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Words by Darr Hawthorne
Photos by Tim Marshall and Zak Hawthorne

Melanie Troxel, right lane, took Rhonda Hartman-Smith out of the competition in the first round of Top Fuel.(Tim Marshall photo)

The end of the Western Swing was the NHRA Sonoma race, officially the 15th Annual FRAM/Autolite Nationals, held at the newly named Infineon Raceway (formerly Sears Point).

The swing was dominated by Joe Amato's Darrell Russell-driven Top Fuel Dragster winning at both Denver and Seattle. Before the race, Russell admitted, "I'm really amazed that we've turned it around this year. I'd all but written it off." His crew chief, Wayne Dupuy, has overcome incredible obstacles since taking over the reins of the Amato fueler at Las Vegas earlier this year.

When the drag racing began, no one was sure how the racing surface would be. There had only been two other large-scale drag races held on the new quarter mile since its total transformation from the broken and battered surface torn up after last season's FRAM Nationals.

(Zak Hawthorne photo)

As the fog rolled in over the Western mountains on Friday evening, the air was at sea level or better and it was great for the carbureted cars. The do or die Pro Stock qualifying session began. "Do or die" because if you don't make it in this session there's not much chance of racing on Sunday.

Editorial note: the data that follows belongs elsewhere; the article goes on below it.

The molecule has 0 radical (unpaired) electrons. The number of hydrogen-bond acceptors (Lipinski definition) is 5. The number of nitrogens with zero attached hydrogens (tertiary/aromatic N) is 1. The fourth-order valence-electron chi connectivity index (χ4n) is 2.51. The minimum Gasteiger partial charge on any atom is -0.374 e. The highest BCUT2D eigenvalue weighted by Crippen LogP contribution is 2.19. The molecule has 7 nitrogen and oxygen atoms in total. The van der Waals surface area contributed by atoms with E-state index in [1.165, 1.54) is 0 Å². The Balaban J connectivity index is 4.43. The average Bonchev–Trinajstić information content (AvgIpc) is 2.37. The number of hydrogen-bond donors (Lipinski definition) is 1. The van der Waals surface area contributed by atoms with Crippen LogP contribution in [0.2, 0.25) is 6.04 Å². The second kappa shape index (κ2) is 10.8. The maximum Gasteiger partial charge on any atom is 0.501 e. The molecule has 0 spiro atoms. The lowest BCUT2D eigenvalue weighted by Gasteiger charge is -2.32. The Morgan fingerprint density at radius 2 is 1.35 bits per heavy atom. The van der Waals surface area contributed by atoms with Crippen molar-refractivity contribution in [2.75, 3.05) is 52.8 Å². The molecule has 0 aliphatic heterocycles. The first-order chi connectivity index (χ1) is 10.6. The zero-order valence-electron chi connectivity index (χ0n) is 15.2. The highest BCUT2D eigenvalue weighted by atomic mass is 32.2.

There is growing discussion among the Factory Hot Rod camps about increasing the Pro Stock Eliminator to at least 24 cars and maybe as high as 32. There were 30 cars here at Sonoma, 32 at Seattle, and 29 at Denver. An idea being pushed by Jim Yates is the 24-car approach; the top 8 would be protected from elimination on a special Saturday night run off to eliminate 8 cars from the slow 16. A stumbling block to any increase in the size of the field will be the absence of any sponsor dollars to cover the first round payouts. Sounds like a good show for the fans.

Down to the wire on Saturday afternoon, some of the Pro Stock hitters still were not qualified. The adjusted altitude had risen to almost 1200 feet and the air had dried up. WJ's 303 race qualifying streak (since Gainesville of 1987) ended at Sonoma, with his last-ditch effort being a 6.87 on a 6.836 bump.


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